The forum sessions are presented by NZNO professional nursing and legal advisers and cost $140 for NZNO members and $175 for others. It is 8 hours of professional development and a certificate for your portfolio will be provided. You may be able to access your PDRP entitlement to attend the forum.

Facing virtual reality forums will be held in Auckland, Tauranga, Palmerston North, Nelson and Dunedin. For more information on a location near you and to register check out Places are limited so get in quickly!



NZ women – voters since 1893

Nurses  – awesome since forever

Black and White Training PhotoYesterday one of our NZNO organisers, Georgia Choveaux visited an inspirational 92 year old retired nurse about voting in her 25th general election.

Cog, as she prefers to be known, is as committed to voting now as she was in her very first election in 1943. She trained to become a nurse during the second world war because she wanted to do her bit and had always liked helping people. She still remembers her salary – 3 pound five and six a month and she says with pride, “Nurses were worth every one of those pennies!”.

At 92 Cog is still voting because she wants to see  changes in the system – and to retain her right to complain. She is very certain you can’t complain if you don’t vote. She explains it is a lot easier for young ones these days to know which way to vote for what is important to them. Back when she became a voter  there was no television so you had to really try hard to keep up.

Cog has kept up with what is going on in the lead up to the 2014 General Election and has worked out who has earned her votes this election. She has changed who she votes for over the years – and given others a try – some times for better or worse in her opinion. Yet, she would never consider not voting. It is too important for her as someone who has always liked helping people.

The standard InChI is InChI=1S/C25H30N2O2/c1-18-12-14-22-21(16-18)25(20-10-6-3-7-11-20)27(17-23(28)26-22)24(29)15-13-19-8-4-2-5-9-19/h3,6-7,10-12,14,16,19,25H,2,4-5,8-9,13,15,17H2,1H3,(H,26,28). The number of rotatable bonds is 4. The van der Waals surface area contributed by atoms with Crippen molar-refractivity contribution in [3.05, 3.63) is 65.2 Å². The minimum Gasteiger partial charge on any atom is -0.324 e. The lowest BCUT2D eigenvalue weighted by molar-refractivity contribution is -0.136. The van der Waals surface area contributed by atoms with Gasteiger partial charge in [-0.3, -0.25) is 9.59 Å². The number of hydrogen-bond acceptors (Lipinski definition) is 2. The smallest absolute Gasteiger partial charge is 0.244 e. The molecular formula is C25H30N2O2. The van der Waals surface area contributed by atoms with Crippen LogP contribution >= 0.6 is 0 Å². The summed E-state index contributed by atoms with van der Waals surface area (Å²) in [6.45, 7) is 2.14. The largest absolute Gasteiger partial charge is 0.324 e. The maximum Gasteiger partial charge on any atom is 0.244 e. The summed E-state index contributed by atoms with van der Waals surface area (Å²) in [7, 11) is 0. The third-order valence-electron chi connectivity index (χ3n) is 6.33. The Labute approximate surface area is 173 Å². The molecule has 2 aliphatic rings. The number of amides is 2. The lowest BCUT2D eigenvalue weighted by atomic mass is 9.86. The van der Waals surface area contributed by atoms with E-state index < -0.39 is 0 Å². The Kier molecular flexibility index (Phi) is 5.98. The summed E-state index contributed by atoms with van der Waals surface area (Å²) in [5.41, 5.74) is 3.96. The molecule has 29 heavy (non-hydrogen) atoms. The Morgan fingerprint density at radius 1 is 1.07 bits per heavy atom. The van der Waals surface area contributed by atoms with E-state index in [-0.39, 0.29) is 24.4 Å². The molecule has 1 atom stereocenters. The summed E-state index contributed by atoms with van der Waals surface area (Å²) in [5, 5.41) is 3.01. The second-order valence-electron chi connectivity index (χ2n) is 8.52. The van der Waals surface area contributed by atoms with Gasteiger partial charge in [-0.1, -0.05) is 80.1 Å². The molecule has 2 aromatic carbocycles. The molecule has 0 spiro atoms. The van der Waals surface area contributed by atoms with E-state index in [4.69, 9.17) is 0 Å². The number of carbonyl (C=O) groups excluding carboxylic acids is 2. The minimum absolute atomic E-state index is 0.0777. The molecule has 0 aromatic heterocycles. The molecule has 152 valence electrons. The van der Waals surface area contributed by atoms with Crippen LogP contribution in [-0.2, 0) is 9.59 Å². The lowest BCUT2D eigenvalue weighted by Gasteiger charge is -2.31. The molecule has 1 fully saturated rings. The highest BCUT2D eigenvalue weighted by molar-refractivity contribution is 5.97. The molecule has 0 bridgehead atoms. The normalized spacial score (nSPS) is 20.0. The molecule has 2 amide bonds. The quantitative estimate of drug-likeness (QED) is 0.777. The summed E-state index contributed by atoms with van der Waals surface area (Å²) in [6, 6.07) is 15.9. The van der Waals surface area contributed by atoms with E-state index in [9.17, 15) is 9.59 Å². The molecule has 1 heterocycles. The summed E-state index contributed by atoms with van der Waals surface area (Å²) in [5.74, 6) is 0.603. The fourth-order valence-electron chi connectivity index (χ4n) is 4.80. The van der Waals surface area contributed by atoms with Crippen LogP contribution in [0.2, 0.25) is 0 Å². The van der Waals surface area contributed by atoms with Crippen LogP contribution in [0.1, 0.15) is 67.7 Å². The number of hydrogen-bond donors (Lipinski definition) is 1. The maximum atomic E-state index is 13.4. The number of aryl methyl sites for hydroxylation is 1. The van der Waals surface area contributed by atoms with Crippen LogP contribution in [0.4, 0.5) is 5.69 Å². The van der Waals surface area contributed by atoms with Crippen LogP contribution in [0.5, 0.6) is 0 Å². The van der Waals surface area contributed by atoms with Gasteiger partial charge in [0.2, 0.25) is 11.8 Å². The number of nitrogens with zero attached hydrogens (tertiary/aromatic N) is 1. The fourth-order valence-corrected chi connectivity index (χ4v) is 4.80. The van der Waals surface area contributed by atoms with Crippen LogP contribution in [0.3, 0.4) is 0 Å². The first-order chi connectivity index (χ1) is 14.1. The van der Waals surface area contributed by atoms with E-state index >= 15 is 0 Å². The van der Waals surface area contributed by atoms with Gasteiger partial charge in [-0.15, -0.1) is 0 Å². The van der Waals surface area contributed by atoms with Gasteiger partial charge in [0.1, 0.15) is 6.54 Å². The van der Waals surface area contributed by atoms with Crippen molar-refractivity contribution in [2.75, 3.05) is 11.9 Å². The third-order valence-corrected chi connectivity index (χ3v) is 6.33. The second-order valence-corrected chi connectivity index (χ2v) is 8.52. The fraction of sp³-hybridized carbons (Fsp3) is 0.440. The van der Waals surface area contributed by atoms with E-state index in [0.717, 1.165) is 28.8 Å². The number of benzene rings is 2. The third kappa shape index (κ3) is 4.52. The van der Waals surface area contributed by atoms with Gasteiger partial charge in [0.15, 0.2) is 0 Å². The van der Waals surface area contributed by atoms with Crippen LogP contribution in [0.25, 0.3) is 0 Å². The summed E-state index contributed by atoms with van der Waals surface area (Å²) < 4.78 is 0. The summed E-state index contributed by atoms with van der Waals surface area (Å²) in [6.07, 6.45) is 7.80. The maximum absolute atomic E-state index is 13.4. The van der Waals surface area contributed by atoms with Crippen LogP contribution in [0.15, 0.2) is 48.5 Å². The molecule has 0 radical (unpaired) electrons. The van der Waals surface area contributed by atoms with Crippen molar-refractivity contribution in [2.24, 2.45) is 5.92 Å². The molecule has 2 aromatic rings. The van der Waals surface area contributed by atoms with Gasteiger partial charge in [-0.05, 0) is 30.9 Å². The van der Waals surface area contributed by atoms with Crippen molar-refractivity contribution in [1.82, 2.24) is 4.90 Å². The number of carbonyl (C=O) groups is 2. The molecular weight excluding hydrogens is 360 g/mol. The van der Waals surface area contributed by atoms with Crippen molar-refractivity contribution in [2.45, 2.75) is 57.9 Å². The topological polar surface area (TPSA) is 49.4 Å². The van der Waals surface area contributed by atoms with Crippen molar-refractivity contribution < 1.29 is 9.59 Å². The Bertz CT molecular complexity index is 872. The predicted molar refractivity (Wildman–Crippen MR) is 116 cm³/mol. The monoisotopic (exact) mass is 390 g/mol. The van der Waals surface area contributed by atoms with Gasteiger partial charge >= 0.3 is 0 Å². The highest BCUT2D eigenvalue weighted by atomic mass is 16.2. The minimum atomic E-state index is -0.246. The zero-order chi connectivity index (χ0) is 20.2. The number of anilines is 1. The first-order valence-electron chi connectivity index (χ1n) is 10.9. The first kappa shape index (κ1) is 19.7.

So, hats off to the many generations of nurses, carers, patient advocates, health champions, kaimahi hauora and professionals for looking after the health of Aotearoa by being voters. Where would we be without you?


The cost of a break

(or: how the nursing team is propping up DHB budgets)

One hundred millionAs I’m sure each one of you knows, we are coming up to a General Election, and while there are many issues to consider as we head for the polling booth (both policy-wise and ‘other’), for most NZNO members, the health system will be on our minds.

DHBs are underfunded and being forced to cut every budget line to the bone. We know this affects the nursing team – in your day to work and in other ways too.

What we don’t often think about is how the way we work financially benefits our employers. Here’s what I mean:

Carol works in a unit that is chronically understaffed, where there’s no cover for sick leave and annual leave and, because the DHB is “making savings”, overtime must be signed off by the CEO in advance.